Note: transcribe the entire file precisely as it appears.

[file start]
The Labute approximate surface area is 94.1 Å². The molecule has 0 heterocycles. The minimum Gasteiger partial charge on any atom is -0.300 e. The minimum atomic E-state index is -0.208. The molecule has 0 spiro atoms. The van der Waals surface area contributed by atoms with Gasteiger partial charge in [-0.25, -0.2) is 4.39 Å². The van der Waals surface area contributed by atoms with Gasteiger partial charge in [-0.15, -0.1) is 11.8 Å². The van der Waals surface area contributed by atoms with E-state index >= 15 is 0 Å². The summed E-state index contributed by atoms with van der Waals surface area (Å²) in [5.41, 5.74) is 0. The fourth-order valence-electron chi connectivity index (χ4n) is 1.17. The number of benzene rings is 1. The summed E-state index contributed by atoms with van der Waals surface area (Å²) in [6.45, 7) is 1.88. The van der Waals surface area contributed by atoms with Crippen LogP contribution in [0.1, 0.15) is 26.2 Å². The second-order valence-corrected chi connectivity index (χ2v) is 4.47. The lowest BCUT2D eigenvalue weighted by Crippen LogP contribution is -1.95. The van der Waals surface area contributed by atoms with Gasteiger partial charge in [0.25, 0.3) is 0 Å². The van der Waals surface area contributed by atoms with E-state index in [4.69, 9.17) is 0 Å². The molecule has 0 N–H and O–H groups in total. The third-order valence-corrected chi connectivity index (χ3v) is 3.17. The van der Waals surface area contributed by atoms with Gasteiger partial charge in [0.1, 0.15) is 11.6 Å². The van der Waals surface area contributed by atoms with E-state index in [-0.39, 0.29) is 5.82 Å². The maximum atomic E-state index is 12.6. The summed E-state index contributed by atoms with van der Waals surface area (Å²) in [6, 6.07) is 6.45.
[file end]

The Labute approximate surface area is 94.1 Å². The molecule has 0 heterocycles. The minimum Gasteiger partial charge on any atom is -0.300 e. The minimum atomic E-state index is -0.208. The molecule has 0 spiro atoms. The van der Waals surface area contributed by atoms with Gasteiger partial charge in [-0.25, -0.2) is 4.39 Å². The van der Waals surface area contributed by atoms with Gasteiger partial charge in [-0.15, -0.1) is 11.8 Å². The van der Waals surface area contributed by atoms with E-state index >= 15 is 0 Å². The summed E-state index contributed by atoms with van der Waals surface area (Å²) in [5.41, 5.74) is 0. The fourth-order valence-electron chi connectivity index (χ4n) is 1.17. The number of benzene rings is 1. The summed E-state index contributed by atoms with van der Waals surface area (Å²) in [6.45, 7) is 1.88. The van der Waals surface area contributed by atoms with Crippen LogP contribution in [0.1, 0.15) is 26.2 Å². The second-order valence-corrected chi connectivity index (χ2v) is 4.47. The lowest BCUT2D eigenvalue weighted by Crippen LogP contribution is -1.95. The van der Waals surface area contributed by atoms with Gasteiger partial charge in [0.25, 0.3) is 0 Å². The van der Waals surface area contributed by atoms with E-state index in [4.69, 9.17) is 0 Å². The molecule has 0 N–H and O–H groups in total. The third-order valence-corrected chi connectivity index (χ3v) is 3.17. The van der Waals surface area contributed by atoms with Gasteiger partial charge in [0.1, 0.15) is 11.6 Å². The van der Waals surface area contributed by atoms with E-state index in [-0.39, 0.29) is 5.82 Å². The maximum atomic E-state index is 12.6. The summed E-state index contributed by atoms with van der Waals surface area (Å²) in [6, 6.07) is 6.45.